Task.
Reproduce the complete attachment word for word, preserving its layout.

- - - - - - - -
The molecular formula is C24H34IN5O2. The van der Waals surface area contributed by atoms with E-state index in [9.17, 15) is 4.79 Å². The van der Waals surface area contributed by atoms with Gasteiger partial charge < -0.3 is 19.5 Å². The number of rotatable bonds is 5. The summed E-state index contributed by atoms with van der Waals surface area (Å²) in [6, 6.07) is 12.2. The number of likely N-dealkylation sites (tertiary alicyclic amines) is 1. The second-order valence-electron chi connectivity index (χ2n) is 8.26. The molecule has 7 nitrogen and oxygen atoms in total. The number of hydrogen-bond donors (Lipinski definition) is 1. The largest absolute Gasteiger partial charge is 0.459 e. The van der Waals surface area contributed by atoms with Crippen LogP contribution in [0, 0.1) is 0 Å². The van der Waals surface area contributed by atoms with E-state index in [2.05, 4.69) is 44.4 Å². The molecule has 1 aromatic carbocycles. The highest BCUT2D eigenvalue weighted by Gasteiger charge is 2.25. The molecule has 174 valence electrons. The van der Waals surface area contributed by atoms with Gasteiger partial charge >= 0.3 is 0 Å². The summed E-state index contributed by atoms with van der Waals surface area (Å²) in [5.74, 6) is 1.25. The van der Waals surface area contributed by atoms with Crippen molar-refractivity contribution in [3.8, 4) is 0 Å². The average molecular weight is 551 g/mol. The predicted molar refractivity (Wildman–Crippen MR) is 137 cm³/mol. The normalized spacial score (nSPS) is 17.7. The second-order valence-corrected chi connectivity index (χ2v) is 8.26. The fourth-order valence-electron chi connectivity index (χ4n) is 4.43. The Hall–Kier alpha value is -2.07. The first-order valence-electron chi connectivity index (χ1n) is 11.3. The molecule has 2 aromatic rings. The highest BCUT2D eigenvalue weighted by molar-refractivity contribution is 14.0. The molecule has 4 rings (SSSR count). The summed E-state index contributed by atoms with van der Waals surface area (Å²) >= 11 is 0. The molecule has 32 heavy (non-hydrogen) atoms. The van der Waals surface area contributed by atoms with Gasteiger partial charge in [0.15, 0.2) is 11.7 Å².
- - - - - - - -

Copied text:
The molecular formula is C24H34IN5O2. The van der Waals surface area contributed by atoms with E-state index in [9.17, 15) is 4.79 Å². The van der Waals surface area contributed by atoms with Gasteiger partial charge < -0.3 is 19.5 Å². The number of rotatable bonds is 5. The summed E-state index contributed by atoms with van der Waals surface area (Å²) in [6, 6.07) is 12.2. The number of likely N-dealkylation sites (tertiary alicyclic amines) is 1. The second-order valence-electron chi connectivity index (χ2n) is 8.26. The molecule has 7 nitrogen and oxygen atoms in total. The number of hydrogen-bond donors (Lipinski definition) is 1. The largest absolute Gasteiger partial charge is 0.459 e. The van der Waals surface area contributed by atoms with Crippen LogP contribution in [0, 0.1) is 0 Å². The van der Waals surface area contributed by atoms with E-state index in [2.05, 4.69) is 44.4 Å². The molecule has 1 aromatic carbocycles. The highest BCUT2D eigenvalue weighted by Gasteiger charge is 2.25. The molecule has 174 valence electrons. The van der Waals surface area contributed by atoms with Gasteiger partial charge >= 0.3 is 0 Å². The summed E-state index contributed by atoms with van der Waals surface area (Å²) in [5.74, 6) is 1.25. The van der Waals surface area contributed by atoms with Crippen molar-refractivity contribution in [3.8, 4) is 0 Å². The average molecular weight is 551 g/mol. The predicted molar refractivity (Wildman–Crippen MR) is 137 cm³/mol. The normalized spacial score (nSPS) is 17.7. The second-order valence-corrected chi connectivity index (χ2v) is 8.26. The fourth-order valence-electron chi connectivity index (χ4n) is 4.43. The Hall–Kier alpha value is -2.07. The first-order valence-electron chi connectivity index (χ1n) is 11.3. The molecule has 2 aromatic rings. The highest BCUT2D eigenvalue weighted by molar-refractivity contribution is 14.0. The molecule has 4 rings (SSSR count). The summed E-state index contributed by atoms with van der Waals surface area (Å²) >= 11 is 0. The molecule has 32 heavy (non-hydrogen) atoms. The van der Waals surface area contributed by atoms with Gasteiger partial charge in [0.15, 0.2) is 11.7 Å².